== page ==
On the sleeper train to Cairo. We opted to upgrade from the way we traveled south in order to return north with the added luxury of lying flat. Which was quite nice, and the bathrooms were a big improvement. Although these things sound “high-maintenance”, call us picky. Getting back to our last full day in Cairo refreshed and restored was another added benefit.
You have to just give over to Cairo traffic during cab rides... it has to be experienced to be understood. Words can’t describe the chaos, the clamor, the random donkey carts and pedestrians in death-defying acts, and I cringe to think of how an ambulance would arrive or depart in time should someone meet an ill fate.
We ventured out with Mike & Jess who had also upgraded to sleeper. A quick consult of our trusty Footprints guide and we hopped a cab (flagged by the hotel, no hassle) to Al-Qala-at Salah al-Din, or the Citadel, founded in 1172 by none other than Salah al-Din. But even on the trip across town our impressions began to shift.
“We are so over Cairo,” we had said to each other wearily.
After the bucolic and pharaonic wonders we’d seen in the desert sands and along the banks of the Nile, the prospect of such a honking, heaving, smoke-belching metropolis seemed a particularly unpleasant way to end our visit. But we were wrong. Crossing the river, we prepared ourselves for more of the same as we went through Downtown... which shocked me by how silent it was; calm, and gorgeous architecturally a blend of old and new builds as we continued westward. Coming up the ridge to Al-Burg we marveled at the view of Cairo and debarked the cab feeling already more enamored with our exploration.
The Citadel was magnificent. It was a clear(ish) calm day and we sat at a cafe with a terrace commanding Coptic Cairo, Giza, and the Mosque of Sultan Hassan. In the distance, the hazy view of the stepped pyramid was an awe-inspiring addition to the context and layers of history.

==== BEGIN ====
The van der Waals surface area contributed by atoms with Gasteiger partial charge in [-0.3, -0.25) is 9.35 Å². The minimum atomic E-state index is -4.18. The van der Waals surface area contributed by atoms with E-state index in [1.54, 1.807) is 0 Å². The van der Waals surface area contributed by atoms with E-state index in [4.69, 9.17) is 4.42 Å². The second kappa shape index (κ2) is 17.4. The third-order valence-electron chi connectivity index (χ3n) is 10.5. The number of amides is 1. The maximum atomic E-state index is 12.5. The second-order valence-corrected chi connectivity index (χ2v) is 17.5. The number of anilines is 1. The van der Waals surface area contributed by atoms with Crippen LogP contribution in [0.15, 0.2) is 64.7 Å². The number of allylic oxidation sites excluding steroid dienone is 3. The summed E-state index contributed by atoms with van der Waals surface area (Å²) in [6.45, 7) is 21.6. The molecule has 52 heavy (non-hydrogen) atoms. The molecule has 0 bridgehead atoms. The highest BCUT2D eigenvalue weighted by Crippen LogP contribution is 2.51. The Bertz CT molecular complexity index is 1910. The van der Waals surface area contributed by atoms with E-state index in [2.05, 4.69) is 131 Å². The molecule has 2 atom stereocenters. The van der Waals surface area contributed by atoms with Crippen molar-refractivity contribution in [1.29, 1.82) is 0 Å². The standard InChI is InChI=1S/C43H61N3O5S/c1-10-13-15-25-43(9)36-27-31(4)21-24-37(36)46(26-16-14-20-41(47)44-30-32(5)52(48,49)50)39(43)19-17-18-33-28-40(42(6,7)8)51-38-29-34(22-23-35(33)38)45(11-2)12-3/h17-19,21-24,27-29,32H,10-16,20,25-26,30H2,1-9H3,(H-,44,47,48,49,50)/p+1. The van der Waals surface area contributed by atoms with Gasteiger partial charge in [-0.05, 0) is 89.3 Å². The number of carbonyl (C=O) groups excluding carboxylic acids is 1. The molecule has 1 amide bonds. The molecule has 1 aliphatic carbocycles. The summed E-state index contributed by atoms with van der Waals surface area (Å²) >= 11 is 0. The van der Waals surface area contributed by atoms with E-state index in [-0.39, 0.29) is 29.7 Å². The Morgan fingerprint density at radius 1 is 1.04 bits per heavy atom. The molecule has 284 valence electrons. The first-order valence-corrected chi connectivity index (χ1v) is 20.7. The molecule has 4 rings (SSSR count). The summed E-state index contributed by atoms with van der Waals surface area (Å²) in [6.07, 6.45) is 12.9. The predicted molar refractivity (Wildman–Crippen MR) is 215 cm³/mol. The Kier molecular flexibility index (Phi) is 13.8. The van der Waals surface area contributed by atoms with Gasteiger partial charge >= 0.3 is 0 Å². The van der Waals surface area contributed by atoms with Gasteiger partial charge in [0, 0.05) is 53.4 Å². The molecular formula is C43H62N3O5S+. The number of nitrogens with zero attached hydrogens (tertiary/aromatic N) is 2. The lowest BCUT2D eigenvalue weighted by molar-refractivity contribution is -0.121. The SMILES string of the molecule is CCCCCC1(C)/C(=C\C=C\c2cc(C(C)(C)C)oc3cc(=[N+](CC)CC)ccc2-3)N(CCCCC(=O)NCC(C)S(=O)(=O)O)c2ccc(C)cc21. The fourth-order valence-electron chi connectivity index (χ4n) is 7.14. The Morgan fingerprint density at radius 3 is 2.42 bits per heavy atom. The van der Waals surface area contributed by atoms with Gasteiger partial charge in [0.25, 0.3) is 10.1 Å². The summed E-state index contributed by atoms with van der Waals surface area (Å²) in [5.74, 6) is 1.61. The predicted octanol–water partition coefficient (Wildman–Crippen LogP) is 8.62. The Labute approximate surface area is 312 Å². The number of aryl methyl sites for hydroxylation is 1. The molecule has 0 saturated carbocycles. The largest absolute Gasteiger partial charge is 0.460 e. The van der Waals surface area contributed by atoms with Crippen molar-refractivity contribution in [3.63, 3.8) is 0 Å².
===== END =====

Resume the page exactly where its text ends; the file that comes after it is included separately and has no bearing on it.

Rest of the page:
We then made our way north. Just when you feel that you’ve gotten enough of haggling, behold the Khan el-Kahlili. The granddaddy of markets since 1322. (We had to skip the Military Museum due to time: each cab ride took an hour, regardless of destination, it seemed.)
Getting down to the Blue Mosque dumped us into a thousand-year old warren of streets time forgot. We weren’t ready for it. After getting turned off by the prospect of haggling for a charity donation “for the children” (I’ll donate to UNICEF instead), we caravan/convoy marched out way out... a “grueling” 600 meters to be sure, but through uncertain neighborhoods, it was anxiety-inducing. We were confronted by sights, smells, sounds... and our own fears and prejudices. We were fine. It was just a true old neighborhood with life’s shoe repairmen, butchers, spice shops, scooters, puddles of dubious provenance, the acrobatics of balancing boards of bread on one’s head, wood-fired ovens roasting sweet potatoes, ladies selling corn by the ear, kittens, and the Khan.
The architecture is breathtaking. The twists and turns reminded me both of Venice (from our cosmopolitan travels), and the video game rendition of Damascus in Assassins Creed (from my more banal adventures, couchside). Arches, screens, mosques in striped bricks, cornices, towers, tunnels and stalls: I must’ve really fallen in love then.
And we must have hit the streets on a quiet day, if anything we had less hassle than in Aswan or Luxor, but maybe that’s just because we’re more seasoned. The bazaar was just hitting nightfall and seemed sparkling and mysterious and unending.
The cab back was supposed to be a pit-stop before heading out to an evening of belly dancing (seemed the thing to do, right?), but after another hour of congested traffic and CONSTANT HONKING and the impression of too much carbon monoxide intake, we were ready to cash our chips in early. A chance run in with Scott & James meant we could enjoy our last evening together of fuul, kebab and mango juice so pulpy you’d have to floss. Saying goodbye was hard, but if we tour like this again... maybe India.
There always be more opportunities, but I was also jealous that we weren’t joining the 5am departure to Sinai and Jordan for the next leg. When they proposed a late night of clubbing at Buddha Bar... we were happy to be in bed by 9:30. Old married folks.